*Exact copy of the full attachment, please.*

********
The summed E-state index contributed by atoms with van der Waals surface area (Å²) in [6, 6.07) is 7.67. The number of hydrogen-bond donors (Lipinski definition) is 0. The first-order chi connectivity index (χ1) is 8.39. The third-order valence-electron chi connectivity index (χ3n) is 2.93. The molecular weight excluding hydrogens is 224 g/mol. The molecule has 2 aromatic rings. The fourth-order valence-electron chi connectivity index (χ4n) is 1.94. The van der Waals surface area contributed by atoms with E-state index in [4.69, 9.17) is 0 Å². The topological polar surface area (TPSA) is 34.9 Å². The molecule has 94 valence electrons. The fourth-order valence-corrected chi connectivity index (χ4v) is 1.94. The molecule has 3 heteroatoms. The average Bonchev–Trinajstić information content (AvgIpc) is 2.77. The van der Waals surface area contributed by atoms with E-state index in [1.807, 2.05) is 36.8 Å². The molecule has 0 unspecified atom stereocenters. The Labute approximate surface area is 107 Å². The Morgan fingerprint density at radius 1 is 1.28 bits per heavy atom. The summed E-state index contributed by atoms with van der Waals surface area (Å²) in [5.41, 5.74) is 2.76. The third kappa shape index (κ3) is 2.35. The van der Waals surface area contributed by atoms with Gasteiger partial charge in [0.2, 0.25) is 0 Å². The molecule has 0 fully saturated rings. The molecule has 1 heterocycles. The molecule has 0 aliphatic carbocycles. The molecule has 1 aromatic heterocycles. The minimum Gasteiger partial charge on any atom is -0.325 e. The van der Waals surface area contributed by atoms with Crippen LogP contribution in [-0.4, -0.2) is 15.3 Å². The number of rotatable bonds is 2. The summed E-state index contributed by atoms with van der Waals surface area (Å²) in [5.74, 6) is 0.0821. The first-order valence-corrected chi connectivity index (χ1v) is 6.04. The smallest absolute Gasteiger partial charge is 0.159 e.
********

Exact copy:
The summed E-state index contributed by atoms with van der Waals surface area (Å²) in [6, 6.07) is 7.67. The number of hydrogen-bond donors (Lipinski definition) is 0. The first-order chi connectivity index (χ1) is 8.39. The third-order valence-electron chi connectivity index (χ3n) is 2.93. The molecular weight excluding hydrogens is 224 g/mol. The molecule has 2 aromatic rings. The fourth-order valence-electron chi connectivity index (χ4n) is 1.94. The van der Waals surface area contributed by atoms with E-state index in [4.69, 9.17) is 0 Å². The topological polar surface area (TPSA) is 34.9 Å². The molecule has 94 valence electrons. The fourth-order valence-corrected chi connectivity index (χ4v) is 1.94. The molecule has 3 heteroatoms. The average Bonchev–Trinajstić information content (AvgIpc) is 2.77. The van der Waals surface area contributed by atoms with E-state index in [1.807, 2.05) is 36.8 Å². The molecule has 0 unspecified atom stereocenters. The Labute approximate surface area is 107 Å². The Morgan fingerprint density at radius 1 is 1.28 bits per heavy atom. The summed E-state index contributed by atoms with van der Waals surface area (Å²) in [5.41, 5.74) is 2.76. The third kappa shape index (κ3) is 2.35. The van der Waals surface area contributed by atoms with Gasteiger partial charge in [0.2, 0.25) is 0 Å². The molecule has 0 fully saturated rings. The molecule has 1 heterocycles. The molecule has 0 aliphatic carbocycles. The molecule has 1 aromatic heterocycles. The minimum Gasteiger partial charge on any atom is -0.325 e. The van der Waals surface area contributed by atoms with Crippen LogP contribution in [-0.4, -0.2) is 15.3 Å². The number of rotatable bonds is 2. The summed E-state index contributed by atoms with van der Waals surface area (Å²) in [5.74, 6) is 0.0821. The first-order valence-corrected chi connectivity index (χ1v) is 6.04. The smallest absolute Gasteiger partial charge is 0.159 e.